Fiction in a Time of Persecution (Esther)

The book of Esther is the Hebrew Bible’s very own melodrama. The king of Persia, Ahasuerus, takes the beautiful Jewish maiden, Esther, as his wife. But Haman, his chief minister, hates the Jew Mordecai and plans genocide. What will become of the Jews? What will Esther do to help her people?

We cannot be certain of the time and place of the book’s authorship. In addition, the author is not simply recounting events. Rather, the writer of Esther chooses to emphasize potential anti-Jewish violence and the reactions to it in order to help Jews live under the sometimes-dangerous rule of the empire.

The writer of Esther roots anti-Jewish violence in an ancient ethnic conflict with the Amalekites. Haman, the “enemy of the Jews” (Esth 3:10), is an Agagite, a descendant of the Amalekite king Agag, whom Saul famously failed to kill (Esth 3:1; 1Sam 15:8-9). Mordecai, a descendent of Kish, Saul’s father, thus has a natural enmity toward Haman. This may explain Mordecai’s refusal to bow before Haman (Esth 3:2), which sets off Haman’s attempted genocide.

Why would the author make this conflict the starting point?

Claiming ethnic origins for this anti-Jewish violence frees the Persian Empire from blame. Haman does not tell the king which people he intends to destroy, simply describing them as dangerously different (Esth 3:8-11). The book differs from other early Jewish texts in which emperors themselves design anti-Jewish violence (1Macc 1:44-64; 2Macc 6-7; 3Macc 3:27-30).

For the writer, the Persian Empire is no opponent of the Jews. Esther marries Ahasuerus (despite common Jewish opposition to intermarriage; Ezra 9:1-15; Neh 13:23-27; Deut 7:3-4). Together Esther and Mordecai save Ahasuerus’s life (Esth 2:19-23). Persian court officials assist Esther (Esth 2:8-9, Esth 2:15; Esth 4:5-17). Persian residents of Susa are “thrown into confusion” when Haman’s plan is announced (Esth 3:14-15) but rejoice and even seek to join the Jews when Mordecai issues an edict allowing Jewish resistance to the planned pogrom (Esth 8:15-17).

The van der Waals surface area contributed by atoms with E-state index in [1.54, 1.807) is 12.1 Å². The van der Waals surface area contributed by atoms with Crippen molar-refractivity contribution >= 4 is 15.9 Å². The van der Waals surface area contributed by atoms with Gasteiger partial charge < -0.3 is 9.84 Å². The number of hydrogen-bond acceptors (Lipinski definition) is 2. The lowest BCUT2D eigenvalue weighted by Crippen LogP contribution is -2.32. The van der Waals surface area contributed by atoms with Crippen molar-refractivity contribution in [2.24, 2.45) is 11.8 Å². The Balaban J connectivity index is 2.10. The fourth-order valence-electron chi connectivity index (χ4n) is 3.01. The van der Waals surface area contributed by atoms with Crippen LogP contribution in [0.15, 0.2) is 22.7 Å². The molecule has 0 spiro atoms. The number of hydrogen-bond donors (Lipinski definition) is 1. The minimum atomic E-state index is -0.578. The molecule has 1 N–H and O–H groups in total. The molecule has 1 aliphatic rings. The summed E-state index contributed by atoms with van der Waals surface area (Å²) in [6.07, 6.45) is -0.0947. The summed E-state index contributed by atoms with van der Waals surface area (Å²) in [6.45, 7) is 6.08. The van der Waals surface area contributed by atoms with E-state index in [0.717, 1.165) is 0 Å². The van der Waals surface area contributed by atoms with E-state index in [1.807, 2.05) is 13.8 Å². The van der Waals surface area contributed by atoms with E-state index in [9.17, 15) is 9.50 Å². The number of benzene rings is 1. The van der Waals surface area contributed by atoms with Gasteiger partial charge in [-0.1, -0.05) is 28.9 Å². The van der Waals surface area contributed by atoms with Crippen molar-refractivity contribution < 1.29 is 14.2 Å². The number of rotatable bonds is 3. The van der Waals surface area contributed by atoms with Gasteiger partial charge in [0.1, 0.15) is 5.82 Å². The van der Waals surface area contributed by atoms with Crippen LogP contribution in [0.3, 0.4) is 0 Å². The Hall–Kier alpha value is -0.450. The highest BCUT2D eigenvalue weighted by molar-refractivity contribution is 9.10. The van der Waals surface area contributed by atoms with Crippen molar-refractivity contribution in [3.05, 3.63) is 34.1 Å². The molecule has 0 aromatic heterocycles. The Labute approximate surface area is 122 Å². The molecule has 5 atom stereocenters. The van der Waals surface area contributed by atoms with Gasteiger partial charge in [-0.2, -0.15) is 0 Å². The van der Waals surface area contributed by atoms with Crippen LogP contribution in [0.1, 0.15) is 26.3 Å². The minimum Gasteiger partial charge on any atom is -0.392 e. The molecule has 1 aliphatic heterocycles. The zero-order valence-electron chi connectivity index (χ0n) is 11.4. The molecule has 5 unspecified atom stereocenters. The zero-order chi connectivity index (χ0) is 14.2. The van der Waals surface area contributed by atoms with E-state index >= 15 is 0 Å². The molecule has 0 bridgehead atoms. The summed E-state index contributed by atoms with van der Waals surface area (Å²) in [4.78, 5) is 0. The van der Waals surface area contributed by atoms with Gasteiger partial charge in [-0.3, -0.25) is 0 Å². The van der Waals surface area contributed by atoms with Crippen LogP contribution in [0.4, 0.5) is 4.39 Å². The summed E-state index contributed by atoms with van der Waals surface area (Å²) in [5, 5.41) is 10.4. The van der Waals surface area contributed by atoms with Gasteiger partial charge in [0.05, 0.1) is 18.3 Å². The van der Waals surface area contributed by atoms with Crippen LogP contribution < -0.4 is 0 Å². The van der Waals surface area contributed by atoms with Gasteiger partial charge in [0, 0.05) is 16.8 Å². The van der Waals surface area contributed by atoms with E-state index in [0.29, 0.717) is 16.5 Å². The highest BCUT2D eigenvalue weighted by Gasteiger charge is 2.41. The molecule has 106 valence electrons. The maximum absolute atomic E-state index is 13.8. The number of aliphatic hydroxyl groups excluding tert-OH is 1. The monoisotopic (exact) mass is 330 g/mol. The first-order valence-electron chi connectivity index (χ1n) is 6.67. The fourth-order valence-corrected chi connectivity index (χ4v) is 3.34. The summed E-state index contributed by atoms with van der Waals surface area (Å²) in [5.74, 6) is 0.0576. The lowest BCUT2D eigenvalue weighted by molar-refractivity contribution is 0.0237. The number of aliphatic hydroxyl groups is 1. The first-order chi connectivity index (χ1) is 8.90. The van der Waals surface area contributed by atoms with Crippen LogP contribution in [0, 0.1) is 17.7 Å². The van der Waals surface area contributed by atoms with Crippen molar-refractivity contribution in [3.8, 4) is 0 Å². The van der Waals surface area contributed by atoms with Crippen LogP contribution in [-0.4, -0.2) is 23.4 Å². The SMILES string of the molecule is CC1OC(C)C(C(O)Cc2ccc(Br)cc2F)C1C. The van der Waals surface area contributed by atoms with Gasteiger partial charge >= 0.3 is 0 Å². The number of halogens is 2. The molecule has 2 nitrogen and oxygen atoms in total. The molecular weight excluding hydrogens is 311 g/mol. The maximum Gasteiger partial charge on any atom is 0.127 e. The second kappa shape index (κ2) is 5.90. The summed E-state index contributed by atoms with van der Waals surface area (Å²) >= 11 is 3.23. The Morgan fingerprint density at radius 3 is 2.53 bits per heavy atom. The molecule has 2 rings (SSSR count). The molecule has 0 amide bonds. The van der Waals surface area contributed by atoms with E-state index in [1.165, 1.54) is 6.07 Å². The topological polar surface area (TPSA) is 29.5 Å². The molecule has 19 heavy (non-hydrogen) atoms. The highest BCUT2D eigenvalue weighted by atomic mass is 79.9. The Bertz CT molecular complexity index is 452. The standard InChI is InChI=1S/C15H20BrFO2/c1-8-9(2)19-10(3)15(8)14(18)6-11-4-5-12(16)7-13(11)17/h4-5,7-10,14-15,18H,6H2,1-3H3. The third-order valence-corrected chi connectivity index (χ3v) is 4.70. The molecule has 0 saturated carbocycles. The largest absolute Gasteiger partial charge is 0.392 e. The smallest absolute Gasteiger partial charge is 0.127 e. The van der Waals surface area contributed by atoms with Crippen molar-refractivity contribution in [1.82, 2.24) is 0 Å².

Yet the empire is a dangerous place for Jews. The king is an unstable autocrat. While powerful enough to throw fine parties (Esth 1:1-9) and to kill those he wishes to kill (Esth 2:23; Esth 7:10), he cannot ensure his wife’s presence at a banquet (Esth 1:12), is often inebriated and/or angry (Esth 1:8-12; Esth 2:1; Esth 3:15; Esth 5:6; Esth 7:2, Esth 7:7, Esth 7:10), and even executes Haman for the wrong reason (Esth 7:8). In this kind of empire, Mordecai initially feels it prudent for Esther to hide her Jewish identity at court (Esth 2:10). The empire is also apparently full of “enemies of the Jews” (Esth 9:1) ready to attack the Jews on the given day.

In this imagined empire, the writer gives a threatened community relief by imagining a complete reversal, with the would-be victims of violence—the Jews—visiting suffering and death on their enemies. This change of status becomes part of the celebration of Purim (Esth 9:20-32). But this reversal only occurs within the bounds of imperial permission, permission secured more by beauty and cleverness than by direct divine action, which is absent. Like the characters in the book, the audience may find such a strategy leads to a successful life under the empire.

Contributors

  • polaski-donald

    Assistant Professor of Religious Studies, Randolph-Macon College

    Donald C. Polaski is Assistant Professor of Religious Studies at Randolph-Macon College, Ashland, Virginia. He is coauthor of Introducing the Hebrew Bible: A Thematic Approach (Westminster John Knox Press) and is currently writing Envisioning Writing: Texts and Power in Early Judaism (Bloomsbury).